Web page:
Mexican Dental Vacation is located in Mazatlan, Mexico. Originally from Oregon, Nick Konev founded the clinic after having difficulty finding a good dentist in Mazatlan.1 Konev manages the business while Dr. Lino Guzman takes care of the dental duties.
The clinic’s services include bridges, crowns, veneers, dentures, root canals, bone grafts, and sinus lifts. Its digital x-ray provides instant imagery while using up to 90% less radiation. The intra-oral camera displays imagery on a screen so patients can see inside their mouth. To help keep costs low, the clinic outsources some of its work out to local dentists. Lab work is performed by independent labs. The lab’s average delivery time is 4 days. “Rush” orders are charged double, but delivery time is 24-48 hours.
Dr. Guzman, who speaks English and Spanish, received his education at La Universidad Autonoma de Sinaloa in Mexico. He is a member of the American Academy of Implant Dentistry. His wife, Dr. Mesa, is the clinic’s general dentist but the website doesn’t provide any further information about her. Alisa Bird, who also speaks English, is the clinic’s dental assistant and office manager. Relevant and important information is omitted from the profiles on the website, but Dr. Guzman “has an excellent chairside manner”.2
Quality healthcare is available in Mexico, without the steep costs and uncertain waiting periods found in the United States and Europe. According to HealthCare Tourism International, bridges and bonding are the most sought after dental procedures.3 In the United States, the cost of bridges ranges between $1,000 and $3,000 per tooth.4 Mexican Dental Vacation’s price for 3-unit bridges is $1,200, plus lab fees. It was estimated that between the United States and Mexico’s border 20 million crossings were made for the sole purpose of medical services.5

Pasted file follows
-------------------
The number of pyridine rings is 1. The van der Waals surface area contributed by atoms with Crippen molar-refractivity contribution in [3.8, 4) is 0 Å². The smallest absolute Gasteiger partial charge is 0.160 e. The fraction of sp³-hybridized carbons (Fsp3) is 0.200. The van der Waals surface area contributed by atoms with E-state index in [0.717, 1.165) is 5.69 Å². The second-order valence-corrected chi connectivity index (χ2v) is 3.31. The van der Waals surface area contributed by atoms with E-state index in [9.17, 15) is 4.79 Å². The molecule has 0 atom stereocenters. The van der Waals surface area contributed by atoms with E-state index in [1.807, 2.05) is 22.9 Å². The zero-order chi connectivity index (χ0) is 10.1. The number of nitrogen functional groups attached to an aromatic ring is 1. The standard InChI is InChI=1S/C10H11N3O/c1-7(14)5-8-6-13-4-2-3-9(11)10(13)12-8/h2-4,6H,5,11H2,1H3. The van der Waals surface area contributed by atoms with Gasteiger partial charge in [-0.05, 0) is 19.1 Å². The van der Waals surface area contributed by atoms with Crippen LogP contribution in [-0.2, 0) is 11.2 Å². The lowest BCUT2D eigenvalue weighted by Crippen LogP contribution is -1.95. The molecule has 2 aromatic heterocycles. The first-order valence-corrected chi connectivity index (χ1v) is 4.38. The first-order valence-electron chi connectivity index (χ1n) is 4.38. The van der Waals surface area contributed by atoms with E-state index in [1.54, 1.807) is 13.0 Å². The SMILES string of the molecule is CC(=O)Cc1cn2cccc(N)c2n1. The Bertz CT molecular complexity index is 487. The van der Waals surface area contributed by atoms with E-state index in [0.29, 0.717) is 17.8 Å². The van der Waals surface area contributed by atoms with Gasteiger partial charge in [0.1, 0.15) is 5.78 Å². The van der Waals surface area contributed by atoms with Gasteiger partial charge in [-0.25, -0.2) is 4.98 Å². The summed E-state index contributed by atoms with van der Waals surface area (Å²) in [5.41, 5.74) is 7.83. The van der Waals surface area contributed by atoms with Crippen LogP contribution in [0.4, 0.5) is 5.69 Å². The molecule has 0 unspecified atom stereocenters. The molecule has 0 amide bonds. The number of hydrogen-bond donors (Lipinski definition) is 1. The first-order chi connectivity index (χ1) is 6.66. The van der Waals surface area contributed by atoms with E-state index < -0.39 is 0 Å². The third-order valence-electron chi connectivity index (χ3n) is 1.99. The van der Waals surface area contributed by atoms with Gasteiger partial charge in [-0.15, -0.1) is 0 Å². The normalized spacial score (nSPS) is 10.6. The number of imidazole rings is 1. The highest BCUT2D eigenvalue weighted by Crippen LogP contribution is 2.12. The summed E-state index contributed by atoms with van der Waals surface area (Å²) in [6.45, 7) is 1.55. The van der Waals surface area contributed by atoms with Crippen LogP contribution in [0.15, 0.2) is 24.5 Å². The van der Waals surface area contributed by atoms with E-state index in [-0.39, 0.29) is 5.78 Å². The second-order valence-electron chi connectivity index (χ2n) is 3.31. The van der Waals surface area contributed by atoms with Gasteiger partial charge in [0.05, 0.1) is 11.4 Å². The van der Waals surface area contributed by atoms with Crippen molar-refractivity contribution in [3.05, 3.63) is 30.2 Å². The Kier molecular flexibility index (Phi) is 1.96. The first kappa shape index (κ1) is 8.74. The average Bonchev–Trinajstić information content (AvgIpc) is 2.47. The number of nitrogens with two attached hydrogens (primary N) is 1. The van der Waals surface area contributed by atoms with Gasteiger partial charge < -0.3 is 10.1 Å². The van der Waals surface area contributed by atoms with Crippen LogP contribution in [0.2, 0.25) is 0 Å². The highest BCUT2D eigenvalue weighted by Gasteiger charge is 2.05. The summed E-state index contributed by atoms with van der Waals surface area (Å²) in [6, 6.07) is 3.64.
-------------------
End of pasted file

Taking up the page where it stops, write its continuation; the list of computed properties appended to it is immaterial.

One patient was happy with the treatments and personal attention received at the clinics he visited. However, at Mexican Dental Vacation, Dr. Mackay couldn’t extract his teeth so took him to a dental surgeon, who also had difficulties. Despite everything, the patient planned to return to continue treatment with Dr. Mackay, who has since resigned and returned to the States. Overall, he was “very happy” with the clinic and didn’t come across any language barriers.
Another patient is “not quite sold on” the clinic, but was pleased with the other local dentists she saw and thought the clinic was “going in the right direction” by sending her elsewhere. The fact that she never received the refund promised by Konev can be seen as poor customer service. She felt that Dr. Mackay appeared “much more competent with both business and dental knowledge” than Konev, who should be left “out of the picture”.6
Other feelings about Mexican Dental Vacation follow the same lines. Those who saw Dr. Mackay received excellent treatment, but one patient said his dentist “was bad”. Another actually stopped her treatments mid-way through.7 All share the same bad opinion of the clinic’s customer service, or lack thereof.8
The clinic’s website has a price listing of its services, limited profiles about its staff members, and forms for contacting them and scheduling appointments. With its travel links, golf package, and “free massage with your appointment” the website comes off very commercial-like.